Ver. 7. Eyes; after they had been excruciated by the sight of his slaughtered children. He thus might be convinced, that there was no reason to despise the predictions of Jeremias and of Ezechiel, (xii. 13.) as contradictory, because the latter informed him that he should not see Babylon; though the other said that he should die there. — Babylon, where he was honourably buried, by order of Nabuchodonosor. Joseph. x. 11. — Seder (Olam xxviii.) records that his attendants sung, at his funeral, “Alas! king Sedecias is dead, having drunk the dregs of all ages;” as he suffered also for the crimes of his predecessors. Genebrard. T. — This is not indeed specified in Scripture: (H.) but it is highly probable that Nabuchodonosor would thus “revere royalty, even in its ruins,” if Daniel and the other Jews in power, had not been careful to shew this mark of respect to their deceased monarch, conformably to the prediction of Jeremias; (xxxiv. 3.) who foretold that he should die, not by a violent death, the usual fate of captive kings, but in peace, or on his bed, though in a prison. Watson, let. 6.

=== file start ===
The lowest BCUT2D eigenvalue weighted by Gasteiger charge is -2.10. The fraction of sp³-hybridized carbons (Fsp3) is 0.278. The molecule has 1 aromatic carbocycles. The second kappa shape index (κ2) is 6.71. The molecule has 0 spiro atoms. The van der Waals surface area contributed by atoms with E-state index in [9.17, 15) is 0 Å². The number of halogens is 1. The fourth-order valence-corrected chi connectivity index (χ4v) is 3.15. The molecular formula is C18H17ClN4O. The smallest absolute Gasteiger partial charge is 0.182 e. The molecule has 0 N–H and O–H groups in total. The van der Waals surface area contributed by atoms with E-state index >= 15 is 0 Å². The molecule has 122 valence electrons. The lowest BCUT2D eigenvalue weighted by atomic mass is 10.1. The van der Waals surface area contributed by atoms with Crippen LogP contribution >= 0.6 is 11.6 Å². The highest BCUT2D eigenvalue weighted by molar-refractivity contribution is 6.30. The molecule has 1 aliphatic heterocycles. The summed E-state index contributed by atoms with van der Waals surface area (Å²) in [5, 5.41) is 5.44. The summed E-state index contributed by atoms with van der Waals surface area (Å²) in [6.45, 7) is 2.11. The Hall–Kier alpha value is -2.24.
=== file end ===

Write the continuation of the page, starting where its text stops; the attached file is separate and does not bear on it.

Ver. 8. Seventh. Jeremias (lii. 12.) mentions the tenth; on which day Nabuzardan probably arrived, or begun to put his orders in execution. Yet the Jews keep the ninth as an annual fast. Zac. vii. 3. and viii. 19. The temple was destroyed on Saturday, 27th August, A. 3416, (Usher) after it had stood 424 years, 3 months, and 8 days. C. — Army. Heb. “of those who slay;” which may be fitly understood “of soldiers,” as well as “of cooks,” (Sept.) “butchers.” Pagnin, &c. M.